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By John McCarthy | Opinion editor

June 17, 2015 | 2 min read

James Murphy, acclaimed producer of LCD Soundsystem fame, has found a backer in Heineken for his ambitous plans to bring music to the New York Subway.

In a bid to liven up the NYC’s underground transit points, the Dutch drinks brand as part of its global 'Cities' push is campaigning to receive permission to make the subways a more musical place.

Currently ticket gates emit a monotone beep but Murphy plans to compose actual songs with each gate providing a unique note each time a commuter passses through.

On his plans, he said: "I believe that music makes people happy, and it can make them reflective.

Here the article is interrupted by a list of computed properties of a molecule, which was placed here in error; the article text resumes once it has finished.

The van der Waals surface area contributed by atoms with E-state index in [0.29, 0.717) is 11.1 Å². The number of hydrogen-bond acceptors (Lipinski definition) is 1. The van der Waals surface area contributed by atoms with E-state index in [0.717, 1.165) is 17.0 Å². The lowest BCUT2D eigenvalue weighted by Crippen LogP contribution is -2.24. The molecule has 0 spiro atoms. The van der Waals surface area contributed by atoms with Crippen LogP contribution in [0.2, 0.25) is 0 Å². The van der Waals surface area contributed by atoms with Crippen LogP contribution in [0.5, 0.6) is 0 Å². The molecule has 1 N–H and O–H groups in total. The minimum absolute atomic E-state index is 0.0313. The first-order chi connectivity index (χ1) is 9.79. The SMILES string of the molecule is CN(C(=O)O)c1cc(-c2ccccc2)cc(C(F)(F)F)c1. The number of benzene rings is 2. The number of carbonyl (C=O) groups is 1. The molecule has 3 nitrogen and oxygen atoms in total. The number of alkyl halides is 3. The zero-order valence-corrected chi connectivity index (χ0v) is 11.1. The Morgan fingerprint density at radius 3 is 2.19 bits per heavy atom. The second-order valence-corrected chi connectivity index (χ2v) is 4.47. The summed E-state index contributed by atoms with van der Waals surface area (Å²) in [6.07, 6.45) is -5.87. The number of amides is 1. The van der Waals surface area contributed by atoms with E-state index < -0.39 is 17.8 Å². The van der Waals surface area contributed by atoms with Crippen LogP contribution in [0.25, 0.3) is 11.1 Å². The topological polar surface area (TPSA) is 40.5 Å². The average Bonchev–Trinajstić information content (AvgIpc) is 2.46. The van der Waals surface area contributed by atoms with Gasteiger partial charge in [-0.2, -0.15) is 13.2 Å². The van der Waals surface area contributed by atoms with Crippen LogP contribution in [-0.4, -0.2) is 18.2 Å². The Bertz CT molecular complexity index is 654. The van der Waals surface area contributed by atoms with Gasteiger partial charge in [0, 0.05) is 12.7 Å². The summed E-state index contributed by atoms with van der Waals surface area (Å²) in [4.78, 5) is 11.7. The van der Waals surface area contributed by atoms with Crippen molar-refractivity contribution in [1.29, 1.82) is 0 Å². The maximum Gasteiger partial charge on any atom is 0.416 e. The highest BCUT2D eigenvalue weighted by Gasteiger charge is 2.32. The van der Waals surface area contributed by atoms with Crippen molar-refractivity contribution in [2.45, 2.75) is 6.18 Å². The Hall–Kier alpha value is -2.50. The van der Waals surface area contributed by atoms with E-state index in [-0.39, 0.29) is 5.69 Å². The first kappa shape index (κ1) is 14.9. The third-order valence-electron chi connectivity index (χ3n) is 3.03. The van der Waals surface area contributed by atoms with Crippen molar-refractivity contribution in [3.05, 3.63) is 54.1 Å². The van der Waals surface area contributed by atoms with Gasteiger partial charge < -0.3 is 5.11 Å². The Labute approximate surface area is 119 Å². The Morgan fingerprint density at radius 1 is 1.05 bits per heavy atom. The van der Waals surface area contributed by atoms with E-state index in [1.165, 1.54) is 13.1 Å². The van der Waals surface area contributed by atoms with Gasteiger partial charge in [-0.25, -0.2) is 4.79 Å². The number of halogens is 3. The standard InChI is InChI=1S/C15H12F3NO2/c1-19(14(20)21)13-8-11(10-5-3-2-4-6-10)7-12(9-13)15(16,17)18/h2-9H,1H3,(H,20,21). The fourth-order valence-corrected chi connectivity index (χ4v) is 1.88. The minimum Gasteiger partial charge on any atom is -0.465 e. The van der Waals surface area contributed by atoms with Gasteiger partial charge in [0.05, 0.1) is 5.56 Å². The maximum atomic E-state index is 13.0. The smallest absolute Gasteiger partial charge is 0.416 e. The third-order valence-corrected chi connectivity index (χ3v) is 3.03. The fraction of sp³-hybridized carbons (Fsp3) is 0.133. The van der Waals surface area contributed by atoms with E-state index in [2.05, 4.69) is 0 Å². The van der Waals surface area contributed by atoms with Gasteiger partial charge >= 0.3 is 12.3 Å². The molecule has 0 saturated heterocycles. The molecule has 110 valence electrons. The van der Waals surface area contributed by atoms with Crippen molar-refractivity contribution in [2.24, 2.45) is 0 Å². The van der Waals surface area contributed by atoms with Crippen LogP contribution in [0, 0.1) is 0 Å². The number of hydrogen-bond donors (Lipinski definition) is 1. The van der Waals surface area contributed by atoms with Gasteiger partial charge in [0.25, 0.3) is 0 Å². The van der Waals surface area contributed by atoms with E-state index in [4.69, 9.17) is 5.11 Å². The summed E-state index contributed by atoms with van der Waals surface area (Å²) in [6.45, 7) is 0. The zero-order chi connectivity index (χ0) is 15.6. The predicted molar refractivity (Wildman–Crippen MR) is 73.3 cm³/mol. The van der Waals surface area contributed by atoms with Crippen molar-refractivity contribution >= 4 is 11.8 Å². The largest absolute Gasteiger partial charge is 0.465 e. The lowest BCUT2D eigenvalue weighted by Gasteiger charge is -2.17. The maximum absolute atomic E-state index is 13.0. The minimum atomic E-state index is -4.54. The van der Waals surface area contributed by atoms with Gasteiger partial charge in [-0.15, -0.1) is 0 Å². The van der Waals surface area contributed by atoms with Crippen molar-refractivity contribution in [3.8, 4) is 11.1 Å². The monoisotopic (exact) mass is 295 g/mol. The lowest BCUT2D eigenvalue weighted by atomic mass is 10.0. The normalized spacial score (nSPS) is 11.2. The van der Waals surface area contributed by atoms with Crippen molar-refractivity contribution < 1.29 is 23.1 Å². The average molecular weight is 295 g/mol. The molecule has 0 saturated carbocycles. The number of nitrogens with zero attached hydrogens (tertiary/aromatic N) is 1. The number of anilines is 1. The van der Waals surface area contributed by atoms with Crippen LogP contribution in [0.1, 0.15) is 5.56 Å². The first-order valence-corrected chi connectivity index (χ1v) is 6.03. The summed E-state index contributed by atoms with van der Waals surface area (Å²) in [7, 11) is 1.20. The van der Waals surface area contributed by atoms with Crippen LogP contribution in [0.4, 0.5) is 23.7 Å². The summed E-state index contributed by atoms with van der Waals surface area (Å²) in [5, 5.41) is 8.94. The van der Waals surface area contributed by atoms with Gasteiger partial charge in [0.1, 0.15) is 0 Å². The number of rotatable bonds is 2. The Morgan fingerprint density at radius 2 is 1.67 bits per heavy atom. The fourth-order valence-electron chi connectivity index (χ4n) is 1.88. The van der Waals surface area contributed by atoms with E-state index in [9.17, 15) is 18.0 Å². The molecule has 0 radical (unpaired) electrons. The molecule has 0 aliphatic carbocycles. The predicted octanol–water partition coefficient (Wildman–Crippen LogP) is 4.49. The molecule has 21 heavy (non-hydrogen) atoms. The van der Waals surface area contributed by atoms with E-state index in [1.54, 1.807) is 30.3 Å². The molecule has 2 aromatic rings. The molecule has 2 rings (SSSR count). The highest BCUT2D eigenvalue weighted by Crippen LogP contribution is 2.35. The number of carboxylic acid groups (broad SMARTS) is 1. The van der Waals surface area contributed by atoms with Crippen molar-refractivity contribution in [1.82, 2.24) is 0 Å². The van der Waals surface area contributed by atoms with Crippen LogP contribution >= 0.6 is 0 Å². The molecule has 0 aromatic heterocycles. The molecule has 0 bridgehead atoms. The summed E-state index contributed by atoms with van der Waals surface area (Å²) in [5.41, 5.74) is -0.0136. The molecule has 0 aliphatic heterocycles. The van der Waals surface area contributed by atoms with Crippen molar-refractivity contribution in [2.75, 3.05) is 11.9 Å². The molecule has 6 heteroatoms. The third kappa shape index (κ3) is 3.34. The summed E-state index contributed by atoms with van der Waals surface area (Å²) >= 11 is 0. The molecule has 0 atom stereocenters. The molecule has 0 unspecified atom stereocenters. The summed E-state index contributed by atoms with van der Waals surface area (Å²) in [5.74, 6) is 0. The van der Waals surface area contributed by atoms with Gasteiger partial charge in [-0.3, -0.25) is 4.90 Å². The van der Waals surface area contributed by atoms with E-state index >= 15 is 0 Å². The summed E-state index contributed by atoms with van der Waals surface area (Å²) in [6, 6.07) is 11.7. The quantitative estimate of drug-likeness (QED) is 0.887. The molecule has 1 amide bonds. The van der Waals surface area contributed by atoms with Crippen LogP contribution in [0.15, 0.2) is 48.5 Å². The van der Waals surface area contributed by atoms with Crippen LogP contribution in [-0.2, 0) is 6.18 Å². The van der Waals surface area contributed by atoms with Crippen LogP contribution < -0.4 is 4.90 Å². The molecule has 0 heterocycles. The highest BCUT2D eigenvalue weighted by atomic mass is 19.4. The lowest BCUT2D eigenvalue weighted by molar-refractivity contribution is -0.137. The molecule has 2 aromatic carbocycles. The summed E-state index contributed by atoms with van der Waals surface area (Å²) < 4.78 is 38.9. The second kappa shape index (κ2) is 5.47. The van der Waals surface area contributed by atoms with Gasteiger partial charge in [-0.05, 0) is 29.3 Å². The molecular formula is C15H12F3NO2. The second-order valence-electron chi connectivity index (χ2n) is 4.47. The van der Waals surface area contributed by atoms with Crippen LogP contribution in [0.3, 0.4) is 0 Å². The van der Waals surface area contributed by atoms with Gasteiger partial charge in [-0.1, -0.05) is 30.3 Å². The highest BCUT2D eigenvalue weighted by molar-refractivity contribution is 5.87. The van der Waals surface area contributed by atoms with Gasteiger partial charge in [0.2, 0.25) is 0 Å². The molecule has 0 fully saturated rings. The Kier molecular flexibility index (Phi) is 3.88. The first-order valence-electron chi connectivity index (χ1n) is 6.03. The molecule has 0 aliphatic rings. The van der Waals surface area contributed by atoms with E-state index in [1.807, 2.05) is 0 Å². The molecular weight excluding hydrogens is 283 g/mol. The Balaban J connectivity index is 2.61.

"I think people are willing to do what it takes to live and work here – the commutes, the crowds, the cost. They deserve a little sonic gift on their way home, or to work, or wherever. The turnstile has to make a sound, it might as well be beautiful."

The Metropolitan Transport Authority (MTA) is reportedly pushing back against the campaign, which has now resorted to getting the public to tweet 'I Support #SubwaySymphony’.

The MTA told the Gothamist: “We have heard from him, and as we’ve told him many times, we cannot do it. The tones are an ADA element for the visually impaired, and we won’t mess with them - much less take turnstiles out of service and risk disabling them for an art project.

“It would be a very cool project, don’t get me wrong, but we can’t mess with turnstiles that handle six million customers a day for it.”

Click here to visit Heineken’s Subway Symphony hub for a listen to the musical ticket gates.

Heineken New York Subway

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